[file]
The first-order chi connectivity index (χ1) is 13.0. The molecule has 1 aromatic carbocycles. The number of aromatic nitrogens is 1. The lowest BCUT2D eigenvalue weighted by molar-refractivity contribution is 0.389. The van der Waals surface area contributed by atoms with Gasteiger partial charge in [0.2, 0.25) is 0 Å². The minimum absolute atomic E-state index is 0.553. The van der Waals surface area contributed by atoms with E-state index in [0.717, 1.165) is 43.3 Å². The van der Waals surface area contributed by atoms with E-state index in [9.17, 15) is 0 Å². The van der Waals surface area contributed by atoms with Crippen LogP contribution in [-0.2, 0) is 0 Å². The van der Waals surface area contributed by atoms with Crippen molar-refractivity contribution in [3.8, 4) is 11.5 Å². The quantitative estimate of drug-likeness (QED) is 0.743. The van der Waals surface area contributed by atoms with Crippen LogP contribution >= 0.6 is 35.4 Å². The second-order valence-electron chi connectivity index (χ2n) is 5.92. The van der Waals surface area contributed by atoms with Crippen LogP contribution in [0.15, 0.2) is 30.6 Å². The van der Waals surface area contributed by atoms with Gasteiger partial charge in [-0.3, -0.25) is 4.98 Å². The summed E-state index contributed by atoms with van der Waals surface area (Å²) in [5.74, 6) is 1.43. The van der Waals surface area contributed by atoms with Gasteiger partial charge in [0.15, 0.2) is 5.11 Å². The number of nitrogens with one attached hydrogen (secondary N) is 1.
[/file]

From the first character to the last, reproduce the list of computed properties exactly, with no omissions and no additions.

The first-order chi connectivity index (χ1) is 13.0. The molecule has 1 aromatic carbocycles. The number of aromatic nitrogens is 1. The lowest BCUT2D eigenvalue weighted by molar-refractivity contribution is 0.389. The van der Waals surface area contributed by atoms with Gasteiger partial charge in [0.2, 0.25) is 0 Å². The minimum absolute atomic E-state index is 0.553. The van der Waals surface area contributed by atoms with E-state index in [0.717, 1.165) is 43.3 Å². The van der Waals surface area contributed by atoms with E-state index in [9.17, 15) is 0 Å². The van der Waals surface area contributed by atoms with Crippen LogP contribution in [-0.2, 0) is 0 Å². The van der Waals surface area contributed by atoms with Crippen molar-refractivity contribution in [3.8, 4) is 11.5 Å². The quantitative estimate of drug-likeness (QED) is 0.743. The van der Waals surface area contributed by atoms with Crippen LogP contribution >= 0.6 is 35.4 Å². The second-order valence-electron chi connectivity index (χ2n) is 5.92. The van der Waals surface area contributed by atoms with Crippen LogP contribution in [0.15, 0.2) is 30.6 Å². The van der Waals surface area contributed by atoms with Gasteiger partial charge in [-0.3, -0.25) is 4.98 Å². The summed E-state index contributed by atoms with van der Waals surface area (Å²) in [5.74, 6) is 1.43. The van der Waals surface area contributed by atoms with Gasteiger partial charge in [0.15, 0.2) is 5.11 Å². The number of nitrogens with one attached hydrogen (secondary N) is 1.